I have been working online for the past few years. The last couple of years, due to Covid lockdowns, this has increased, and at times, this was the only way I could assist my clients.
Prior to that, I conducted therapy in a traditional, in person face-to-face format. I wondered the same things many of us do when considering trying something new: How does this work? What can I expect? Is this vastly different than what I’m used to? What are the possible pros and cons?
Many people have found relief by accessing a qualified therapist from the comfort of their own homes, others raised concerns about whether online therapy might be difficult or risky.
One of the biggest concerns about online therapy is that therapists don’t have an opportunity to observe their clients, something that is usually integral to our work. Tone of voice, body language, and overall demeanour provide insight into an individual’s well-being.
A major component to effective therapy involves the relationship between the therapist and the client. Online therapy can be somewhat more impersonal, so some people have raised concerns about whether digital therapy can provide skills, tools, and healing power to individuals staring at a screen.
Despite the concerns, research consistently shows that online treatment can be very effective for many issues. Here are the results of a few studies:
A 2014 study published in the Journal of Affective Disorders found that online treatment was just as effective as face-to-face treatment for depression.
A 2018 study published in the Journal of Psychological Disorders found that online cognitive behavioural therapy is “effective, acceptable and practical health care.” The study found the online therapy was equally as effective as face-to-face treatment for major depression, panic disorder, social anxiety disorder, and generalised anxiety disorder.
A 2014 study published in Behaviour Research and Therapy found that online cognitive behavioural therapy was effective in treating anxiety disorders. Treatment was cost-effective and the positive improvements were sustained at the one-year follow-up.
The Potential Benefits of Online Therapy
Online therapy offers benefits over traditional face-to-face treatment:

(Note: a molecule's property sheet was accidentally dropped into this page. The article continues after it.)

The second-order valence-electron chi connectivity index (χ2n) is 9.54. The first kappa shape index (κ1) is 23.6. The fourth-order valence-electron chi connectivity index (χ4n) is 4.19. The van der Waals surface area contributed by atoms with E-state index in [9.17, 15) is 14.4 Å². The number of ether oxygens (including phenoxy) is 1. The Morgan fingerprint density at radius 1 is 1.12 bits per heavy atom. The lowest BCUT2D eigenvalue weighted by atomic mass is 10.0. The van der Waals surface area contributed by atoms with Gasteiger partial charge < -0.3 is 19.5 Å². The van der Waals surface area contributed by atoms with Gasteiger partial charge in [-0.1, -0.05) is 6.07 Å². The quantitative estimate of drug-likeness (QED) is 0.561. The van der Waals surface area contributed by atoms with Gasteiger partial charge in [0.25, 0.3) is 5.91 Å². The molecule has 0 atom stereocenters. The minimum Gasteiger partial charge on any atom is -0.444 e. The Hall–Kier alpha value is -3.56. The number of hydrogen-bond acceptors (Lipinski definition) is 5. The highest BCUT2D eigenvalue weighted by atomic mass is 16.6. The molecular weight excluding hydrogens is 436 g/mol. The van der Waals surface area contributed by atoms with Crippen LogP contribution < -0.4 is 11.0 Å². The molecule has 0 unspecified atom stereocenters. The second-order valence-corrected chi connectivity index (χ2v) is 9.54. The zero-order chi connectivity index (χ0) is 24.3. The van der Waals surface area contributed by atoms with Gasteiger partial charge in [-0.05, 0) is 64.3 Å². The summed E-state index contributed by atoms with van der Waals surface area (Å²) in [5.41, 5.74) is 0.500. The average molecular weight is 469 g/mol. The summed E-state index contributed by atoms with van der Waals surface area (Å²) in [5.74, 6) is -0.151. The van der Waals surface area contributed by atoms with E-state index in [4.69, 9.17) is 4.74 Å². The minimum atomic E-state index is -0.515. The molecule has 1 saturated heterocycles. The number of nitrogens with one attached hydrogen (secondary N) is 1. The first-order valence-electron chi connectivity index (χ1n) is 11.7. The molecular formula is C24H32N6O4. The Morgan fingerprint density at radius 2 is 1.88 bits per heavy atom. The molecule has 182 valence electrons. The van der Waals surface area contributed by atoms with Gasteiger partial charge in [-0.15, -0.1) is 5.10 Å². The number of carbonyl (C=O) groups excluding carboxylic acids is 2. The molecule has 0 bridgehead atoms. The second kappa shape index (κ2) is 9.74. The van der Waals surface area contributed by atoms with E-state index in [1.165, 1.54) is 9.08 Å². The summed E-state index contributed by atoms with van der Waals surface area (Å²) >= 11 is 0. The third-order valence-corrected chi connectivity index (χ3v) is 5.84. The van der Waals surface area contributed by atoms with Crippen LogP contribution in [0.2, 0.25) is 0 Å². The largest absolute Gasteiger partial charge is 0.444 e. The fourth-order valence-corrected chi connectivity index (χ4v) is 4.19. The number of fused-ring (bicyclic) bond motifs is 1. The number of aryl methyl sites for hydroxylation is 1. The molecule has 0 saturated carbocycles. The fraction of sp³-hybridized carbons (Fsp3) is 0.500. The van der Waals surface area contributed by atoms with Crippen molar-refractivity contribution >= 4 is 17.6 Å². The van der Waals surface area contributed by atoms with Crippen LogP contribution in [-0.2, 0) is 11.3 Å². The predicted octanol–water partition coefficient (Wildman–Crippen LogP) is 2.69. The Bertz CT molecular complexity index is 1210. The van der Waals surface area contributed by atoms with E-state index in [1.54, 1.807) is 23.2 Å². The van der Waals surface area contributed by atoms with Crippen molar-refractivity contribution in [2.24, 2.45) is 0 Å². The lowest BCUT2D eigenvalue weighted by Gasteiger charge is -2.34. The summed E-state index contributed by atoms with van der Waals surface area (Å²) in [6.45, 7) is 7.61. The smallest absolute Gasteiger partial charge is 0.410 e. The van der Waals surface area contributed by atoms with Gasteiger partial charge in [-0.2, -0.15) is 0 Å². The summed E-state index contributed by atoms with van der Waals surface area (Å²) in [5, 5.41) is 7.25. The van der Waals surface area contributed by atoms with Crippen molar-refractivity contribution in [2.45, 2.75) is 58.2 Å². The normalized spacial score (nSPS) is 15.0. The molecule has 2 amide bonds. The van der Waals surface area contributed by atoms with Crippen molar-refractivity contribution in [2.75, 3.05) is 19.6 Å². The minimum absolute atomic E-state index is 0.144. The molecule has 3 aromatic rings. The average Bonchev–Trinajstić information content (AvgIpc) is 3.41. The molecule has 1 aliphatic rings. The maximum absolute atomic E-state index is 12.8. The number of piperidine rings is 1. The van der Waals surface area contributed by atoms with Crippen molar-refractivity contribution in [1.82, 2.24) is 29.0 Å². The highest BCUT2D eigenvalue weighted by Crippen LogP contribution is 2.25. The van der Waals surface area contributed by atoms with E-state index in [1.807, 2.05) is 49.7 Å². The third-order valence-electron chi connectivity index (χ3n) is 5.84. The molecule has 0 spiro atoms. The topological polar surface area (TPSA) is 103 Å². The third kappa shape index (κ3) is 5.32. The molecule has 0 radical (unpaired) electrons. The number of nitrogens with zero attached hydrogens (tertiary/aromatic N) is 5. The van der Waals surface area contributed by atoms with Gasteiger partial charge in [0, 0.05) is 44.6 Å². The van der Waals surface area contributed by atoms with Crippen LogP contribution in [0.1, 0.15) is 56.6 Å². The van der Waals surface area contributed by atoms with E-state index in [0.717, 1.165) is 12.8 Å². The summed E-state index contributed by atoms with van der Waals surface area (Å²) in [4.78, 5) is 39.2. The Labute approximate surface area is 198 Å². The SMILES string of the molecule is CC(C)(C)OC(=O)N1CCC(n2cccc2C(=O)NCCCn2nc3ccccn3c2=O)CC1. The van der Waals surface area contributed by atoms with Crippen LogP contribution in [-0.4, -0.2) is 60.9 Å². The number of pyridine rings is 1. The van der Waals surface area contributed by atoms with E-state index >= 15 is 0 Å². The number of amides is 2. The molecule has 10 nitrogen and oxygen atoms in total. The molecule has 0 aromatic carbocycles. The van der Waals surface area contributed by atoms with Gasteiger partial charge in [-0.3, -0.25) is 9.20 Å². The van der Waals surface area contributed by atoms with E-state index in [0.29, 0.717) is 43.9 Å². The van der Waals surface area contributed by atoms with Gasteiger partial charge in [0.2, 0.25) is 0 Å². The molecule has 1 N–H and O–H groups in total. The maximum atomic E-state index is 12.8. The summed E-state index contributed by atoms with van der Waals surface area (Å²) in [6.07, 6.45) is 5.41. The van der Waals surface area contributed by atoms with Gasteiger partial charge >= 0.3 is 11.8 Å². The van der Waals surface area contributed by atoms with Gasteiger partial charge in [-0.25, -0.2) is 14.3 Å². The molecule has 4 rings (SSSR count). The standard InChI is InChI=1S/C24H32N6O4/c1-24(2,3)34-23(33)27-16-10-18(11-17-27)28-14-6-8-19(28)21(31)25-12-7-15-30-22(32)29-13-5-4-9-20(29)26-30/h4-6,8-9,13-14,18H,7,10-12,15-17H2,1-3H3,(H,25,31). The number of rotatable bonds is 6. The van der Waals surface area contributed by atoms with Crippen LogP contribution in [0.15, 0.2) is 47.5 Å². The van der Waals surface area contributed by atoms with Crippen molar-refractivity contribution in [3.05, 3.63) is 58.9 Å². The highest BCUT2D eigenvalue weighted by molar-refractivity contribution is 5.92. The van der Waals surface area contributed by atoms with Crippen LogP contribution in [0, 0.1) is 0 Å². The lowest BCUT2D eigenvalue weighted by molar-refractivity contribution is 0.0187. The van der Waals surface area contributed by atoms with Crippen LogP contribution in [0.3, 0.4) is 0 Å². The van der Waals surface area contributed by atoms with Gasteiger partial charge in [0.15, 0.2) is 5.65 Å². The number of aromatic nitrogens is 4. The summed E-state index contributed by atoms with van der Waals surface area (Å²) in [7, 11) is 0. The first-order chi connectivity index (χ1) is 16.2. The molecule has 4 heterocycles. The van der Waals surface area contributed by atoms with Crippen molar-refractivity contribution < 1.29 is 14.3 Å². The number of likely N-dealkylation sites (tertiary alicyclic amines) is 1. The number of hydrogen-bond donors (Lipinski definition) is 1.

- People in rural areas or those with transportation difficulties may have easier access.
- Saving travel time and difficulties to park in bigger cities.
- Scheduling is more convenient for many people.
- Therapists can often offer timeslots before or after regular business hours.
- Clients don’t have to worry about seeing people they might know in the waiting room.
- It can be easier for some people to reveal private information when they are sharing it online, some project more authentic versions of themselves from the comfort of their own homes, enhancing vulnerability and disclosure.
- The integrity of the therapeutic relationship is not diluted in any way because we are connecting through a screen.
- Individuals with anxiety, especially social anxiety, are more likely to reach out to an online therapist.
The Potential Drawbacks
Online therapy isn’t for everyone. Here are some potential risks and drawbacks:
- Online therapy is not appropriate with certain problems or conditions.
- Difficulty to ensure client’s private and confidential setting and environment (flatmates, family members, thin walls).
- Without being able to interact face-to-face, therapists miss out on body language and other cues that can help them.
- Client’s lack of technical skills or knowledge of applications.
- Technological issues can become a barrier. Dropped calls, frozen videos, and trouble with audio are not conducive to good therapy.
- Sites that are not reputable may not keep client information safe.
- It can be difficult to form a therapeutic alliance with someone when meetings aren’t face-to-face.
As you can see, online therapy, like traditional therapy, is imperfect. Is it better or worse than face-to-face therapy? I’d say that depends on perception. Does it have limitations? Sure. But it does appear to be effective for most of my clients.
The experience of online therapy is apparently a reinforcing one; otherwise, it wouldn’t be a rapidly expanding means of providing and receiving therapy. But I leave it to you to decide if teletherapy is the right fit for you.